Singularity of Vision

By | Friday, March 17, 2006 Leave a Comment
I'm a relatively visual person, and that's an easy explanation of why I like comics over "traditional" prose. But that doesn't explain why I like comics more than TV, movies or other more visual media.

Have you ever read through the credits on a TV show or movie? They go on forever; you've got several script writers, editors, producers, actors, directors, set designers... the list goes on and on. And the problem I have with that is that there are SO many people working on the project that the original message(s) get diluted in the final result. Even if you have one person writing, directing and producing a piece, the actors all bring their own unique interpretations to the table. The few movies and shows that I like are the ones whose creator had such a powerful vision that it shines through DESPITE the number of other people working on it. Not surprisingly, those works are ones who are generally associated quite directly with the name of the main creator. Friz Lang's Metropolis. Orson Wells' Citizen Kane. Joss Whedon's Serenity. To a somewhat lesser degree, Gene Rodenberry's Star Trek. George Lucas' Star Wars. Joss Whedon's Firefly.

That's not to say, certainly, that those individuals are the only ones who had something to say, and enough power/drive to get their message through, but they also had a message I appreciated hearing and was well done.

Comics, by their nature, have considerably fewer people working on them and, of those that do, there are generally only one or two people who really have a key role in presenting the message(s). Namely, the writer and the artist. Those two people, if they have a strong vision, find it presented nearly undiluted at all. Take a book like Planetary or Watchmen. Powerful stuff put out by essentially two guys. You want to make something even more powerful? Have only one person working on the whole thing.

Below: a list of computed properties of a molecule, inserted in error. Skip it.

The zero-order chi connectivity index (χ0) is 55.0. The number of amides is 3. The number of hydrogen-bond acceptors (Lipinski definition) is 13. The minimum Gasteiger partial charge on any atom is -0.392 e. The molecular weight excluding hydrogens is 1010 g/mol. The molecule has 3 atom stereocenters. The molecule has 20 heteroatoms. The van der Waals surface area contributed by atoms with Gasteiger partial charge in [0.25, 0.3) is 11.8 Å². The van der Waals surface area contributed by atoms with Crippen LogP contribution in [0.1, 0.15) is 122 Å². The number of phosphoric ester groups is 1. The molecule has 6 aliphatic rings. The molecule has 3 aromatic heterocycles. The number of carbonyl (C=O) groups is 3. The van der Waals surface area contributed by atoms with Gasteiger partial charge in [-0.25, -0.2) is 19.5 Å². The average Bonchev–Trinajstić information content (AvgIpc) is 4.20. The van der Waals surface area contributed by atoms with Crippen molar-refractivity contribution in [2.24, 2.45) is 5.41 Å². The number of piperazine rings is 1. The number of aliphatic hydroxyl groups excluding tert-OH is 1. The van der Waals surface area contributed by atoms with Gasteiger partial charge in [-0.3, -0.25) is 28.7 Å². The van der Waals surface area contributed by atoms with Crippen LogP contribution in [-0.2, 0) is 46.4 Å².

Will Eisner. Jack Kirby. Frank Miller. Jeff Smith. These are guys who write and draw very well, and they have something to say. That's partly, I think, why they're legends in the comic book community. At least moreso than, say, Curt Swan or John Buscema. Not to slight either of those two excellent artists, mind you, but I think Miller and Smith will occupy a somewhat different place in the comic book hall of fame than Swan or Buscema.

But it's that type of singularity of vision that I appreciate in my media and why I don't really care for mass-market TV and movies. No matter how well scritped or acted (or whatever) it is, it does not have the same singular voice that you get with comic books. And I think that's why Hollywood has been looking to comics for good ideas lately, because they recognize at some level that voice and are responding to it. (Obviously, though, they generally want to put their OWN stamp on the piece at that point and dilute the message. I doubt many Hollywood execs put that much conscious thought into WHY comics often have better stories than movies and TV.)

But that boils down why I like comics better. After all, why would I want to bother with one medium whose modern conventions inherently make it less powerful than some other medium? Why not just skip right to the more powerful medium in the first place?
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